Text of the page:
Is 2020 over yet? This website will help you figure it out.

Time is a flat circle, and between the quarantine and the never-ending mind-boggling madness of our ever-escalation geopolitical chaos, it's become increasingly difficult to understand our own temporal existence in the seemingly endless cesspool known as 2020.

So game developer Rami Ismail came up with a helpful solution: is2020over.com.

Besides the depressing but unequivocal "NO," the website also tracks all of the insane events we've witnessed in the last 15 years of 5 months, just to help you make sense of the incomprehensible timeline that we're living on.

Is 2020 over? [Rami Ismail]

Image: Public Domain

 

It's the 99th anniversary of the Tulsa Race Massacre that destroyed "Black Wall Street"

It's depressingly fitting that a nationwide spree of protests against racist policing would occur on the anniversary of the 1921 Tulsa Race Massacre, what's been called the single worst incident of racial violence in American history. Using guns and aircrafts, white racists destroyed 35 square blocks of what had — until then — been the wealthiest black community in the country, resulting in more than $32 million dollars in damage adjusted for inflation. Like many such tragic events, it began when white racists accused a black man of looking at a white woman the wrong way.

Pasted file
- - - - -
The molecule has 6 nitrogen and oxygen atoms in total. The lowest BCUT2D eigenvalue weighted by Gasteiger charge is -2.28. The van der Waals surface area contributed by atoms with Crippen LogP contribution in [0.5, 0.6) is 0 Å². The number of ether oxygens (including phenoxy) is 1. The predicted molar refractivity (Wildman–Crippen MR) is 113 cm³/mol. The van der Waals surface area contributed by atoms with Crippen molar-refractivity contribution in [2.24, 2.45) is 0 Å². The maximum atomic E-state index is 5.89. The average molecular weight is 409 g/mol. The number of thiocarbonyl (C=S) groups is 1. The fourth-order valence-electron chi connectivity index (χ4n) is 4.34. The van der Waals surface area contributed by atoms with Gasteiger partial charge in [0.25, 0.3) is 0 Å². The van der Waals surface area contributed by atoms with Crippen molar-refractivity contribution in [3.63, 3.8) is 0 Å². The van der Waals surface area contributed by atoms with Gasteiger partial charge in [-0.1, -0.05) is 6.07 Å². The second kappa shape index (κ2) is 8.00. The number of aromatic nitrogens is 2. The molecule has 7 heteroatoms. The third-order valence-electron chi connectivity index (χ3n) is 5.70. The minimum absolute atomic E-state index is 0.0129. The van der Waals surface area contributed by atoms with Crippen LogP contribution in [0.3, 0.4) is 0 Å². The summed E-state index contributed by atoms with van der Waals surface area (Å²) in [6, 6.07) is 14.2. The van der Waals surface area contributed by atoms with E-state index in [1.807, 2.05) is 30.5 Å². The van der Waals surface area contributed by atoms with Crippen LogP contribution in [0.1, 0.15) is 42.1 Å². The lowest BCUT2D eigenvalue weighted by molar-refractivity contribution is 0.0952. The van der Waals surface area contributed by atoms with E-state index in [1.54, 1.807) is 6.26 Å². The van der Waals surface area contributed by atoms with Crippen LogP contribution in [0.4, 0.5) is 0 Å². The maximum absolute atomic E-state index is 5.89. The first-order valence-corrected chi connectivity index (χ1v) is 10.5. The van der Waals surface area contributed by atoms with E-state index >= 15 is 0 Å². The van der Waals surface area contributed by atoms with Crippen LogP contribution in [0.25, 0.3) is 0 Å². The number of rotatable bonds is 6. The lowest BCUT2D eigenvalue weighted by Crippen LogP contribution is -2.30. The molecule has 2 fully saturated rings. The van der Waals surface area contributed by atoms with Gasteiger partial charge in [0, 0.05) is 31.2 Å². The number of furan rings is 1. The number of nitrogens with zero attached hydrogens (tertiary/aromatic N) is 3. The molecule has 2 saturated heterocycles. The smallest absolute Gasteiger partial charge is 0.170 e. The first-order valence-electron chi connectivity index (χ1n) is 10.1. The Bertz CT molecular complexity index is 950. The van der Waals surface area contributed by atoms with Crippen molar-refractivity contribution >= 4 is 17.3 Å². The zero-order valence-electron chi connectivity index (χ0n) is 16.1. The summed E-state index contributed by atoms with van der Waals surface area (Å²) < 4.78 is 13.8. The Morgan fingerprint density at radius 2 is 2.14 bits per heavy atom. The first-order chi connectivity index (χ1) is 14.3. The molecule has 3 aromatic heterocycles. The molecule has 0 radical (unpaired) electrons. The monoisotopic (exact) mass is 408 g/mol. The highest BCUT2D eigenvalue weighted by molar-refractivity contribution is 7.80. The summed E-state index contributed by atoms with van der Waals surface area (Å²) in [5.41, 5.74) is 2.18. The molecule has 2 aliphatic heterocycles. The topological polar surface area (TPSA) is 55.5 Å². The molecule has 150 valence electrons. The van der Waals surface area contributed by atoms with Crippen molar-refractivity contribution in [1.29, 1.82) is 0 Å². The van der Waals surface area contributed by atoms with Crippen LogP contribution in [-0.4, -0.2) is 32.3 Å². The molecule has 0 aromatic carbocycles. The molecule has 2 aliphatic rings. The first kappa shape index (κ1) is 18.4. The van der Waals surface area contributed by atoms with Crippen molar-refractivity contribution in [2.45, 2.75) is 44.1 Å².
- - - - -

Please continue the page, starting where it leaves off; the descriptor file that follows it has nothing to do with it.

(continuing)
And sadly, it's a thing that most people didn't even know about it until they watched Damon Lindelof's Watchmen sequel on HBO in the fall of 2019. It took 80 years before any kind of official report was made to acknowledge the event; mass graves are still being discovered nearly a century later.

Here are some links if you want to learn more:

‘Watchmen’ Opened With the Tulsa Race Riot. Here’s What to Read About It. [Jennifer Vineyard / The New York Times]

"They was killing black people" [DeNeen L. Brown / The Washington Post]

The Massacre of Black Wall Street [Re/Think / The Atlantic]

Tulsa Race Riot: A Report by the Oklahoma Commission to Study the Tulsa Race Riot of 1921

Black Wall Street: The African American Haven That Burned and Then Rose From the Ashes [Victor Luckerson / The Ringer]

Image: Public Domain via Wikimedia Commons

 

Relicblade launches campaign for new two-player starter set

It seems weird to be writing about something as frivolous as a game while the world is infected and on fire, but we do need a little distraction and joy to keep us sane, and for some of us, the gaming hobby offers just that.